Mystery of kidney 'lost' on night out
A migrant worker claims he awoke on Thursday night in Dongguan to find himself 20,000 yuan (HK$24,600) richer but minus one kidney.
The 28-year-old man from Chongqing told police he has no memory of what happened, only that he woke up in a small hotel in an industrial town on Thursday with the money in his pocket and a stitched incision on his stomach, Nanfang Daily reported yesterday.
Most media reports did not give the name of the man, but Guangzhou-based New Express identified him as Shu Zhen.
While doctors have confirmed the loss of Shu's left kidney, they have also raised doubts about his claim.
A statement by Machong township government yesterday said the wound was made five to seven days ago and doctors called the police because the man was reluctant to answer doctors' questions.
The man told police he arrived in Dongguan over a week ago to look for a job, the report said. He lost consciousness while drinking with friends in Wanjiang district on Sunday and came round in a hotel in Machong, New Express reported.
He had no idea where he was, how he was knocked out or 'the bloody torment' he had been through, only that he had excruciating internal pain. He went to the town's biggest medical facility, Machong Hospital, where doctors gave him an X-ray and saw the kidney was missing.
The hospital offered to call police but the man said he would rather wait for his relatives, rousing suspicions among the staff, a doctor told Nanfang Daily.
Another doctor in the emergency unit told the Sunday Morning Post that he suspected the man was lying.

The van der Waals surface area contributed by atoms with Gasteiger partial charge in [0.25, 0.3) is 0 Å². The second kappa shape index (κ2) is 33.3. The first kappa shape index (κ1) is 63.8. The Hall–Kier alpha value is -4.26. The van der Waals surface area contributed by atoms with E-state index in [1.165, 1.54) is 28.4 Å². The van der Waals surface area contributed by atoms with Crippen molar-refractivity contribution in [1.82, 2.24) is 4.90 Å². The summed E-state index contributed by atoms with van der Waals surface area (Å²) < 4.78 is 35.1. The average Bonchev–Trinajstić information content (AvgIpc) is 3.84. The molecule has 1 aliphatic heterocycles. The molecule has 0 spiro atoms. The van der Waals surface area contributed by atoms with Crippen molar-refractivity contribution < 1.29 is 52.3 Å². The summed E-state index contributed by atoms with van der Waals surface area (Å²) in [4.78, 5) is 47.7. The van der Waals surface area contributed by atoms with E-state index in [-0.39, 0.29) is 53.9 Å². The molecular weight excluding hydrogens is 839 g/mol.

He said that judging from the scar, the surgery must have been conducted by a highly professional team led by an experienced doctor.
'I am sure the kidney was taken out by a good pair of hands and I am sure it happened in a very big hospital. But I don't think they would do it on a mysteriously drugged donor,' he said. 'I suspect the victim, driven by the despair of unemployment and lured by money, sold his kidney.' The doctor said the patient could have regretted the deal, but would have known from the outset that selling a kidney was illegal.
An officer at Machong's police station said they had launched an investigation. The hospital isolated the man on a ward and several hospital security guards were stationed outside the ward's door yesterday.
A police officer was seen sitting next to man's bed and talking to him. The hospital refused yesterday to give further details about the man.
Mainland law states organs can be harvested from a healthy person only if the donor is a close relative or has an equivalent intimate relationship with the recipient.
But the chronic shortage of donor organs has spawned an underground trade. A court in Lanzhou , Gansu province, sentenced two kidney dealers to up to eight years in jail last year for encouraging minors to sell their kidneys.
In a court statement, the traders told the donors that removing one kidney would not affect their health.
The dealers also forged identification papers to suggest the donors were direct relatives of the recipients.
They arranged the transplants in one of the city's hospitals after each recipient paid more than 100,000 yuan. The donors got less than half of the fee. The hospital was fined 700,000 yuan for failing to verify the authenticity of identity documents.
'An illegal kidney transplant probably involves a very rich recipient, a very big hospital, a very famous doctor and some very cruel mafia members,' the Machong emergency doctor said.
'They will tear the donor apart if he fails to keep his mouth shut.'